Texas Travel

The best hikes in West Texas

By Paige Phelps 5.2.13

When my brother told me he was planning a trip to see me in Big Bend, I immediately started imagining our travel itinerary.

“Whatever we do, I’d really like to spend a day driving down to the National Park for a day hike, at least.”

My brother, citified as he is, didn’t sound excited.

“Everybody always gets excited about hiking but you know that hiking is the same thing as walking, right?” he joked.

So let me be clear: Yes, hiking is walking. But it is walking in nature. And in Big Bend, you really don’t get much prettier vista views and encounters with the flora and fauna than you do when you’re out in nature on a hike.

Easy West Texas Hikes

A great place to wander a few miles in the foothills overlooking gorgeous undulating volcanic rim rock is the Chihuahuan Desert Research Institute, which is located between the towns of Alpine and Fort Davis.

The nonprofit scientific organization has easy hiking trails that are great for the little ones and you can even bring along your (leashed) dog. Geological markers and info kiosks point out ancient formations in front of you and don’t be surprised to run into a few wild animals, javelina included.

The foothills behind Sul Ross State University are an often overlooked treasure for tourists searching for something to do in town. After a steep climb to the top of the hill, flat paths wander around “S Mountain” to fun, storied little places coveted by students for several generations including the bike tree (it is what it sounds like) and “the desk,” which is a particularly charming landmark of an old metal college desk perched at the top of a ledge overlooking the wide expanse of land toward the East. Write your name in the ledger inside the desk or leave a poem or a few words of your own. This is a good hike for kids and pets on leashes too.

Intermediate Big Bend Hikes

The Lost Mine Trail at Big Bend National Park is a popular three- to four-hour hike with a trailhead not too far from the Basin. The climb is gradual but it does cover five miles and more than 1,000 feet, plus the altitude can be a factor for some hikers, so know what you can handle. Little ones are not encouraged to hike BBNP above a certain level because of mountain lions. The payoffs are the amazing views and the fact that the entire way back is all downhill!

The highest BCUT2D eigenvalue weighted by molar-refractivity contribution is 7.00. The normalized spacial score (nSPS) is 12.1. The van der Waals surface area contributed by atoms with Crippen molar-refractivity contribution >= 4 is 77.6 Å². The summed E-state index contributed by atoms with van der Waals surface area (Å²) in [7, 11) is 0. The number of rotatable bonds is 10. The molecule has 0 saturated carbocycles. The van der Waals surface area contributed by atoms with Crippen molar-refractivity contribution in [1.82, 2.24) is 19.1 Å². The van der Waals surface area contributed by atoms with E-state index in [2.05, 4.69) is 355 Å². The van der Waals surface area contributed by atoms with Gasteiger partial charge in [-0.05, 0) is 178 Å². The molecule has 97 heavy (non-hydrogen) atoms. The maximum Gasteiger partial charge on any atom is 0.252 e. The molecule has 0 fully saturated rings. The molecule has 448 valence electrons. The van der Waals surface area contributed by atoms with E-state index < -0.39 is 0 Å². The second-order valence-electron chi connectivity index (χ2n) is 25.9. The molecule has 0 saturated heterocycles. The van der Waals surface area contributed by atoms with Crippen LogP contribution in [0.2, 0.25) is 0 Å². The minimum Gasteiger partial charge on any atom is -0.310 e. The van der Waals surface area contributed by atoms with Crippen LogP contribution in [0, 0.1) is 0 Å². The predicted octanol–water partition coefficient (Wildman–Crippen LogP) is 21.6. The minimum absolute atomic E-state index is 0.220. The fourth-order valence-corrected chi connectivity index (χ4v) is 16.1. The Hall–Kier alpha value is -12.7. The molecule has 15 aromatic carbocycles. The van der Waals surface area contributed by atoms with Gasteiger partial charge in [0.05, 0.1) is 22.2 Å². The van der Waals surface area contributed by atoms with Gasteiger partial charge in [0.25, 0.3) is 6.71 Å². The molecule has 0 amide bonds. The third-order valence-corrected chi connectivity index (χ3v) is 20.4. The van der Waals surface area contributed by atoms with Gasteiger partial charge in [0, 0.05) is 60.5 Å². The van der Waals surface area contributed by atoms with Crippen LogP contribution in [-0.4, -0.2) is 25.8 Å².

Hikes that originate from Big Bend Ranch State Park are one of the best ways to see fantastic formations, such as El Solitario, a Caledera so big it can be seen from space. (Reserve a Park Ranger for an interpretive tour.)

End your day in the comfort of the old Sauceda Ranch House, which has a bunkhouse, camping sites outside, and private rooms that are nicely furnished for even the fussiest traveler.

Hiking Safety

Now, unlike a leisurely walk through your urban neighborhood, you’re going to need a few things to keep you safe and, well, let’s be honest here, alive.

Remember plenty of water (a gallon a day is recommended, more in hot months), good hiking shoes and Cool-Max technology clothing, worn in layers, are essential and please never, ever hike alone or always have a GPS locator or satellite phone on you and someone waiting for your call and an idea of your location.

Each hike in West Texas is unique and breathtaking in its own way. Some of the best guides are people who live and breath the natural world, like Mike Long of Desert Sports, who can tailor a day or week or even longer trip to suit you and your traveling companion’s needs.

So do yourself a favor and take a hike.